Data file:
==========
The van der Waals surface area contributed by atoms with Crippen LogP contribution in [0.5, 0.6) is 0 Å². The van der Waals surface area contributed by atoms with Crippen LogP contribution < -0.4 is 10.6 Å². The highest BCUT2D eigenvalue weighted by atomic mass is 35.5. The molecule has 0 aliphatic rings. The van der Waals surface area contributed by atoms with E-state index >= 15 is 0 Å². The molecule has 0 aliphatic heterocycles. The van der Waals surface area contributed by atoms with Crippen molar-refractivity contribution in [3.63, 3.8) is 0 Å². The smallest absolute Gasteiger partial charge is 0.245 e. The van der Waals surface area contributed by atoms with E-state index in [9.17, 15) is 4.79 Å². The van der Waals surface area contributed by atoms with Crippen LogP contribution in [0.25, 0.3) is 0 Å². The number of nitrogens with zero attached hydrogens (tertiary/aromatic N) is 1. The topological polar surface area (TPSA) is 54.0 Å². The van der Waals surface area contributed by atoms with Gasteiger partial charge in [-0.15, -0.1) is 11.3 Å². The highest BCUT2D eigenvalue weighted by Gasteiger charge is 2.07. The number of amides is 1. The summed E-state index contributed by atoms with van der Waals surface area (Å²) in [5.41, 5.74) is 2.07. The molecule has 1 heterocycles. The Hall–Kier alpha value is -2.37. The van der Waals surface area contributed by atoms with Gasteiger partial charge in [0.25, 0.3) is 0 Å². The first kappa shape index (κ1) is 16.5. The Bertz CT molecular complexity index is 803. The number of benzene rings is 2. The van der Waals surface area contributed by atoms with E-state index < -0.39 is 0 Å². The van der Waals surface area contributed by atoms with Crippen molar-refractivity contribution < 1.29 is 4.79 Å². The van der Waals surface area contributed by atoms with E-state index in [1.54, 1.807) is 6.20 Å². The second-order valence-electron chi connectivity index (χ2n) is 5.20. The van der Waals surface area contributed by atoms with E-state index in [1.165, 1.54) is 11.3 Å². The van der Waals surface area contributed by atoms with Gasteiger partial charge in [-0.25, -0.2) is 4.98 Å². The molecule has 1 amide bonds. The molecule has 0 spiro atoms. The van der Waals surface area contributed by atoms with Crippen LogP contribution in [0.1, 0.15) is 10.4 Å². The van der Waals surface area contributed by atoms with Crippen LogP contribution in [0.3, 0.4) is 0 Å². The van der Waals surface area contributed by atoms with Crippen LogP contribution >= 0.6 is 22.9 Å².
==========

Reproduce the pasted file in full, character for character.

The van der Waals surface area contributed by atoms with Crippen LogP contribution in [0.5, 0.6) is 0 Å². The van der Waals surface area contributed by atoms with Crippen LogP contribution < -0.4 is 10.6 Å². The highest BCUT2D eigenvalue weighted by atomic mass is 35.5. The molecule has 0 aliphatic rings. The van der Waals surface area contributed by atoms with E-state index >= 15 is 0 Å². The molecule has 0 aliphatic heterocycles. The van der Waals surface area contributed by atoms with Crippen molar-refractivity contribution in [3.63, 3.8) is 0 Å². The smallest absolute Gasteiger partial charge is 0.245 e. The van der Waals surface area contributed by atoms with E-state index in [9.17, 15) is 4.79 Å². The van der Waals surface area contributed by atoms with Crippen LogP contribution in [0.25, 0.3) is 0 Å². The number of nitrogens with zero attached hydrogens (tertiary/aromatic N) is 1. The topological polar surface area (TPSA) is 54.0 Å². The van der Waals surface area contributed by atoms with Gasteiger partial charge in [-0.15, -0.1) is 11.3 Å². The highest BCUT2D eigenvalue weighted by Gasteiger charge is 2.07. The number of amides is 1. The summed E-state index contributed by atoms with van der Waals surface area (Å²) in [5.41, 5.74) is 2.07. The molecule has 1 heterocycles. The Hall–Kier alpha value is -2.37. The van der Waals surface area contributed by atoms with Gasteiger partial charge in [0.25, 0.3) is 0 Å². The first kappa shape index (κ1) is 16.5. The Bertz CT molecular complexity index is 803. The number of benzene rings is 2. The van der Waals surface area contributed by atoms with E-state index < -0.39 is 0 Å². The van der Waals surface area contributed by atoms with Crippen molar-refractivity contribution < 1.29 is 4.79 Å². The van der Waals surface area contributed by atoms with E-state index in [1.54, 1.807) is 6.20 Å². The second-order valence-electron chi connectivity index (χ2n) is 5.20. The van der Waals surface area contributed by atoms with E-state index in [1.165, 1.54) is 11.3 Å². The van der Waals surface area contributed by atoms with Gasteiger partial charge in [-0.25, -0.2) is 4.98 Å². The molecule has 1 amide bonds. The molecule has 0 spiro atoms. The van der Waals surface area contributed by atoms with Crippen LogP contribution in [0.1, 0.15) is 10.4 Å². The van der Waals surface area contributed by atoms with Crippen LogP contribution in [0.3, 0.4) is 0 Å². The van der Waals surface area contributed by atoms with Crippen LogP contribution >= 0.6 is 22.9 Å².